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Wax On, Wax Off - what to do when your site is on the go-slow

You have a website, it’s hosted just down the road, and every time you browse the site it loads super quick, and everything is perfect. But have you thought about all your international visitors? Have you recently visited a site hosted across the other side of the world and found it took forever to load? If you have an internet or intranet website that’s getting hammered by site visitors, like Microsoft’s SharePoint site, you should ensure the best performance possible for such an important site. To help with this Microsoft has turned to a New Zealand company called Aptimize.

Aptimize has an offering that improves performance of website and it works for basically any site regardless of technology, and it has been specifically tuned for SharePoint 2007. It’s great to see another New Zealand technology company taking to the world stage! Welcome to the Aptimize Website Accelerator (WAX).

So how good is it? I’m based in New Zealand, just on the edge of the map and the Microsoft SharePoint site is hosted half way around the world in the United States, which makes it great for me to test WAX against. Using two of my favourite tools, Fiddler2 and YSlow to capture the results, I load the site up fresh and then do it again using a refresh to get the initial load results and then the refreshed results, which are usually better since the browser caches a couple of items for you.

WAX can be easily turned on and off on a per request basis. Here are the results of WAX turned on versus WAX turned off.

Fiddler2 Results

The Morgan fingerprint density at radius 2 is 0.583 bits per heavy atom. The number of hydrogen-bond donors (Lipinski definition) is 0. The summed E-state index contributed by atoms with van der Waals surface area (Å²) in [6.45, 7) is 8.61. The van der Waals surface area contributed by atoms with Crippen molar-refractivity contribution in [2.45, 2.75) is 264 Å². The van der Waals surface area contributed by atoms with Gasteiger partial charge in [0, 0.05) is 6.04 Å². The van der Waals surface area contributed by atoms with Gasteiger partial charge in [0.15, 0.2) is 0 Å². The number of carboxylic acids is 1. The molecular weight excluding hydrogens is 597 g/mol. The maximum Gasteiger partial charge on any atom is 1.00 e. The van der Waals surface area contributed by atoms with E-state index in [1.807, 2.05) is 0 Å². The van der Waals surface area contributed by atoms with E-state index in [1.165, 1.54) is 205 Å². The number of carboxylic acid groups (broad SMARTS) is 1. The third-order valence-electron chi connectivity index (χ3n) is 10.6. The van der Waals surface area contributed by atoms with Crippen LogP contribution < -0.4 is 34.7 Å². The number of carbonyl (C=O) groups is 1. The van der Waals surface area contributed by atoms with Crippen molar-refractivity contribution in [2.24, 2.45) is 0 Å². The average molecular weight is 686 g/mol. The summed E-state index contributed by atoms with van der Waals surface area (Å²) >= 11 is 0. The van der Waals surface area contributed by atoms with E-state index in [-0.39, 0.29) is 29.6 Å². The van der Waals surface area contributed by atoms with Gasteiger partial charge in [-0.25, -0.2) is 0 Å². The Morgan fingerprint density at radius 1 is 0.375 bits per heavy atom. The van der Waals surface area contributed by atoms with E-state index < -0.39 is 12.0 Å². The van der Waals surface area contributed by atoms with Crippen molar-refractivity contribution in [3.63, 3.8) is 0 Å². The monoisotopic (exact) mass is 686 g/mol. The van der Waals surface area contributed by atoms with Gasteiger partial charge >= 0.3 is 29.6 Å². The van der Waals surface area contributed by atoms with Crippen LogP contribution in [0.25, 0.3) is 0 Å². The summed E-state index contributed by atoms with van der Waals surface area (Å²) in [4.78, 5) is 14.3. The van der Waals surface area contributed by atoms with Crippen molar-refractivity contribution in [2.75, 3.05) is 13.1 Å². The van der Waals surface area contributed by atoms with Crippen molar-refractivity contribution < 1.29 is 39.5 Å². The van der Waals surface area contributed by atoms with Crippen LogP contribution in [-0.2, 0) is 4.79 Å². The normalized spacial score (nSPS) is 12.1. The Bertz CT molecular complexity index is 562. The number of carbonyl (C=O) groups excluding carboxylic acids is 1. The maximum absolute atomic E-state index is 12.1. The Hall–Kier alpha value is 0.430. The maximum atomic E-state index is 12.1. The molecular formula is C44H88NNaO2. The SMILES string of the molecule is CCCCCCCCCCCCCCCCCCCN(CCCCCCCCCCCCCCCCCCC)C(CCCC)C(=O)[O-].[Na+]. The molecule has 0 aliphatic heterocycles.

With WAX turned on, the user needs less bandwidth and less time to see the site and the site host also uses less bandwidth. The reason I’m putting so much emphasis on bandwidth usage is because here in New Zealand internet users are charged for both download and upload traffic, so any reduction in both is very good news for the wallet.

YSlow Results - WAX OFF

YSlow Results - WAX ON

The YSlow results are similar to Fiddler2. The grade has improved two grades from an E to a C grade. The explanation also hints at the reduction in bandwidth usage through the application of WAX. The image shows that the number of external Java Scripts, Style Sheets and background images has reduced. This is not because they have suddenly gone, but because WAX combines the files into one.

When building a website from the ground up as a developer, we need to be aware of what we can do to optimise the performance of the site, which includes all the things WAX does. However when working with an Out of the Box (OOTB) solution such as SharePoint it is very difficult to retrofit many of these performance improvements. This difficulty also makes it a very time consuming exercise for a developer to improve performance, and we all know time is money!

WAX is the plug and play solution to days – even months – of fiddling, testing, tweaking and more testing to squeeze  that extra little bit of performance out of your site. For a complete list of the benefits WAX includes, check out http://www.aptimize.com/benefits.

When it comes to building SharePoint solutions, for me it’s a no brainer to include WAX as a standard offering. The performance gain from the WAX solution would cost far more to implement yourself and the cost savings from bandwidth alone over the long term should be more than enough of an argument to seal the deal.

Here at Intergen we recommend it for all web-based implementations.

*Disclosure: Aptimize is partly owned by the same parent company that owns Intergen.

Posted by: Johannes Prinz, Developer | 07 October 2009

Tags: Aptimize, WAX, website performance

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